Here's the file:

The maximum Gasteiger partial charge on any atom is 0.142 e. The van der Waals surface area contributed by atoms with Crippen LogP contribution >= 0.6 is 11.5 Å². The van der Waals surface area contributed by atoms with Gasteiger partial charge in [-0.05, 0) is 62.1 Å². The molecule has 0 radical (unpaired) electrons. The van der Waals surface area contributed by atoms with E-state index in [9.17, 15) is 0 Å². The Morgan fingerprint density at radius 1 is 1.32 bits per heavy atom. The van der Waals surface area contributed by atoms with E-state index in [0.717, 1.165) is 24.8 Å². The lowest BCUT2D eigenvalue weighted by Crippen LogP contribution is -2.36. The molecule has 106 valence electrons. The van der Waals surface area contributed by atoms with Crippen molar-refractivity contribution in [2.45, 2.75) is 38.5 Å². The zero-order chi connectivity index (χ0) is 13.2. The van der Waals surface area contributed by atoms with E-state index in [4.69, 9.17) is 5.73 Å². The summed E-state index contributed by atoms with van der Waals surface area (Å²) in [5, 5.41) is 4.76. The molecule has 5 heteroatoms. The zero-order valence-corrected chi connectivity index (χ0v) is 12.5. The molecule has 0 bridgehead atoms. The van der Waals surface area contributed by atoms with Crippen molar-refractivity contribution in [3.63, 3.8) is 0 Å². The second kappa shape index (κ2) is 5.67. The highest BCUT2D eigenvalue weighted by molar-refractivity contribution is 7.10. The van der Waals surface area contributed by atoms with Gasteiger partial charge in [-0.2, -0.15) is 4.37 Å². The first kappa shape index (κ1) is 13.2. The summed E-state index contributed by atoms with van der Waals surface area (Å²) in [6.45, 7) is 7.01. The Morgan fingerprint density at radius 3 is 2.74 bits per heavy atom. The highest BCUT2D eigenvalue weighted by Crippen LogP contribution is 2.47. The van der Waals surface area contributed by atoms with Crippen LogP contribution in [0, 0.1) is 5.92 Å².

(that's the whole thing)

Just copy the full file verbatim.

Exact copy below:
The maximum Gasteiger partial charge on any atom is 0.142 e. The van der Waals surface area contributed by atoms with Crippen LogP contribution >= 0.6 is 11.5 Å². The van der Waals surface area contributed by atoms with Gasteiger partial charge in [-0.05, 0) is 62.1 Å². The molecule has 0 radical (unpaired) electrons. The van der Waals surface area contributed by atoms with E-state index in [9.17, 15) is 0 Å². The Morgan fingerprint density at radius 1 is 1.32 bits per heavy atom. The van der Waals surface area contributed by atoms with E-state index in [0.717, 1.165) is 24.8 Å². The lowest BCUT2D eigenvalue weighted by Crippen LogP contribution is -2.36. The molecule has 106 valence electrons. The van der Waals surface area contributed by atoms with Crippen molar-refractivity contribution in [2.45, 2.75) is 38.5 Å². The zero-order chi connectivity index (χ0) is 13.2. The van der Waals surface area contributed by atoms with E-state index in [4.69, 9.17) is 5.73 Å². The summed E-state index contributed by atoms with van der Waals surface area (Å²) in [5, 5.41) is 4.76. The molecule has 5 heteroatoms. The zero-order valence-corrected chi connectivity index (χ0v) is 12.5. The molecule has 0 bridgehead atoms. The van der Waals surface area contributed by atoms with Crippen molar-refractivity contribution in [3.63, 3.8) is 0 Å². The second kappa shape index (κ2) is 5.67. The highest BCUT2D eigenvalue weighted by molar-refractivity contribution is 7.10. The van der Waals surface area contributed by atoms with Gasteiger partial charge in [-0.2, -0.15) is 4.37 Å². The first kappa shape index (κ1) is 13.2. The summed E-state index contributed by atoms with van der Waals surface area (Å²) in [6.45, 7) is 7.01. The Morgan fingerprint density at radius 3 is 2.74 bits per heavy atom. The highest BCUT2D eigenvalue weighted by Crippen LogP contribution is 2.47. The van der Waals surface area contributed by atoms with Crippen LogP contribution in [0, 0.1) is 5.92 Å².